Black Arkansas Apple Gourmet Smoothie



It’s been a while since I shared a gourmet smoothie recipe. In the spirit of the holidays, here is my gift to you. You might think it’s the smoothie, but it’s more than that. It’s the apple. The Black Arkansas apple is a special gift to all of us apple lovers. And it’s seasonal, so start hunting for it now.

It’s hard to tell from my picture, but this particular one is young. You can tell by the light color around the stem. Cellar the heirloom Black Arkansas for a month, and the whole skin will turn dark, dark red. The flesh looks snowy white against the dark skin. It’s tart, with warm spice notes, which made me immediately think of cinnamon and Black Walnut bitters.

The Black Arkansas is best eaten out of hand when it’s young, when it still has light color around the stem and the texture is crisp. Once it’s dark all over, it’s a better pie baking apple than an eating out of hand apple. The exact lineage isn’t known, but some believe it hails from the Winesap apple, and it was first cultivated sometime during the late 1800’s in Benton County, Arkansas.

I found Black Arkansas at Sprouts, but I’ve seen it at Whole Foods, too. I hope you can find some. Do your own experiment. Buy several pounds. Eat one now to understand the taste, and then make this smoothie with another one. Put a few pounds in your crisper drawer for a few weeks, and watch them turn a deep, ebony red. And then… bake a pie.


The recipe for the smoothie is below, but let me just say a couple of things first.

One, please, please don’t put ice in this (or any) smoothie. Ice waters down the flavor. I chill the apple in the refrigerator so that it is nice and cold. The yogurt is cold, too. That is plenty enough chill to enjoy the flavors this smoothie. It won’t be icy cold, but it will be cool. When drinks are ice cold, the flavor is muted. All you taste is… nothing, really, but you do get a cold sensation. In the case of, say, Bud Light, that’s a good thing. But it’s not a good thing for a carefully crafted gourmet smoothie. And besides, on a winter morning, who wants to drink an ice cold drink?

The other thing I want to mention is about toasting walnuts. They only need a light toasting. Over-toasted walnuts will taste bitter. So if you toast most nuts at 7 or 8 minutes, bump your walnut toasting time down to 4 or 5 minutes, just enough to bring the oils to the surface. You don’t want them to darken in color much.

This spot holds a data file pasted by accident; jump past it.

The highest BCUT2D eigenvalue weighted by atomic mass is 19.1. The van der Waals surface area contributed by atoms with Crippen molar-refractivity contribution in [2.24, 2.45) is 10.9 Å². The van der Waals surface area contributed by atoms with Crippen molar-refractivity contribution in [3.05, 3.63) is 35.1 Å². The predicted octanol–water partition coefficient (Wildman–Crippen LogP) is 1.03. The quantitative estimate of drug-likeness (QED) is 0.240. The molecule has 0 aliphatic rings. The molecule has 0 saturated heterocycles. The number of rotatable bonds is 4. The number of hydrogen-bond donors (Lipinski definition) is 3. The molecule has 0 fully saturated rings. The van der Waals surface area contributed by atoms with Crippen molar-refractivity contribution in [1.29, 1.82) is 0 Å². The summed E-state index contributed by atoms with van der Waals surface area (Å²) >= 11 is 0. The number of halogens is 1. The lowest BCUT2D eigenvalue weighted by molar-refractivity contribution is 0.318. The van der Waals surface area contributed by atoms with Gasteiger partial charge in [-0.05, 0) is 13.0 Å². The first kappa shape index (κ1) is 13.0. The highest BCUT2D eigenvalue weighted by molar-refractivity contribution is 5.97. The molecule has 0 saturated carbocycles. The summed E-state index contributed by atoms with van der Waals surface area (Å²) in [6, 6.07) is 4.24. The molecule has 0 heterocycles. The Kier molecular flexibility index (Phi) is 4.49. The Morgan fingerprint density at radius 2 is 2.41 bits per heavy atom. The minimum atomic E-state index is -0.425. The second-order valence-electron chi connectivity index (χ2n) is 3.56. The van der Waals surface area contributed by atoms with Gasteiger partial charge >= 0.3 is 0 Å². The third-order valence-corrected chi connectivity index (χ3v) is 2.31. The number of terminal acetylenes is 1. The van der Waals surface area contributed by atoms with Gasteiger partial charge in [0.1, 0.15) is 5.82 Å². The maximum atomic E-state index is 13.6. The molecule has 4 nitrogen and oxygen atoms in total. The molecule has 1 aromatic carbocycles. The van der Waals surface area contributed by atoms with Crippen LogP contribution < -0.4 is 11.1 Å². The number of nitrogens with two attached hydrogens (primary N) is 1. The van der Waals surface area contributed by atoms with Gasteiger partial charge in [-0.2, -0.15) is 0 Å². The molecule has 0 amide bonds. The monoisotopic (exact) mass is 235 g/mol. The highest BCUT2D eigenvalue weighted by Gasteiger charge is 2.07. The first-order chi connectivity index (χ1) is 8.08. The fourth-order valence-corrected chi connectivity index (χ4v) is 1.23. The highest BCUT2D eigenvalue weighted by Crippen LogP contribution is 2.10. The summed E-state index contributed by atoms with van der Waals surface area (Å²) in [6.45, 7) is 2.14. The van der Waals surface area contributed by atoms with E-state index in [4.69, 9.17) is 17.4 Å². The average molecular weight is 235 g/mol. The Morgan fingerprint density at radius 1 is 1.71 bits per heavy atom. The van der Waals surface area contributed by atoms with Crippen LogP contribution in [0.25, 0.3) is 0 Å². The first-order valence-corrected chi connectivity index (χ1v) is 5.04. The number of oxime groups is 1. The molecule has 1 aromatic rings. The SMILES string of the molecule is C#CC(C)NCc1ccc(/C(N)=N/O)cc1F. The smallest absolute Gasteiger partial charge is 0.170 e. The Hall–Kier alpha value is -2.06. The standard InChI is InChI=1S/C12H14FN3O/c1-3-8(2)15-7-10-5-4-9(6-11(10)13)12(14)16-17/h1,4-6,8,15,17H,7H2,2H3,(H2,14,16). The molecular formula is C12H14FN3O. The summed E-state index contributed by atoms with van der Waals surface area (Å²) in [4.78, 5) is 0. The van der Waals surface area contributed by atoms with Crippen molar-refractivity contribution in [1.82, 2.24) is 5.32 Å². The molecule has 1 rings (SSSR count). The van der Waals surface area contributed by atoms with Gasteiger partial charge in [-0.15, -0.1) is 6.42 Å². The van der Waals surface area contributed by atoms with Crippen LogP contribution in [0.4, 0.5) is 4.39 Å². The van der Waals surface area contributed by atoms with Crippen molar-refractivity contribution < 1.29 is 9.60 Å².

If you don’t have Black Walnut bitters, don’t worry. You can substitute 1/4 teaspoon of vanilla extract. But if you can find the bitters, I think you’ll love how it pumps up the walnut flavor. I also use the bitters in my oatmeal. And I’ve been known to put a dash or three in a glass of bourbon.

Happy Holidays from my kitchen, to yours.


Black Arkansas Apple Gourmet Smoothie

The heirloom Black Arkansas is a special apple, tasting tart when young, and mellowing out to the perfect pie apple as it ages. If you can’t find them, feel free to substitute your favorite apple in this wintry smoothie. You can substitute 1/4 teaspoon of vanilla extract for the Black Walnut bitters if you don’t have them.

  • Author: Gwen Ashley Walters
  • Yield: 2 1x
  • Category: Smoothie


  • 11/4 cups plain yogurt
  • 1 large Black Arkansas apple, cored and chopped
  • 1/4 cup lightly toasted walnuts
  • 1 or 2 Medjool dates, pitted
  • 1 teaspoon cinnamon
  • 34 dashes Black Walnut Bitters


  1. Place all ingredients, in the order listed, into a blender or Vitamix and blend until smooth. Pour into two short glasses and serve.

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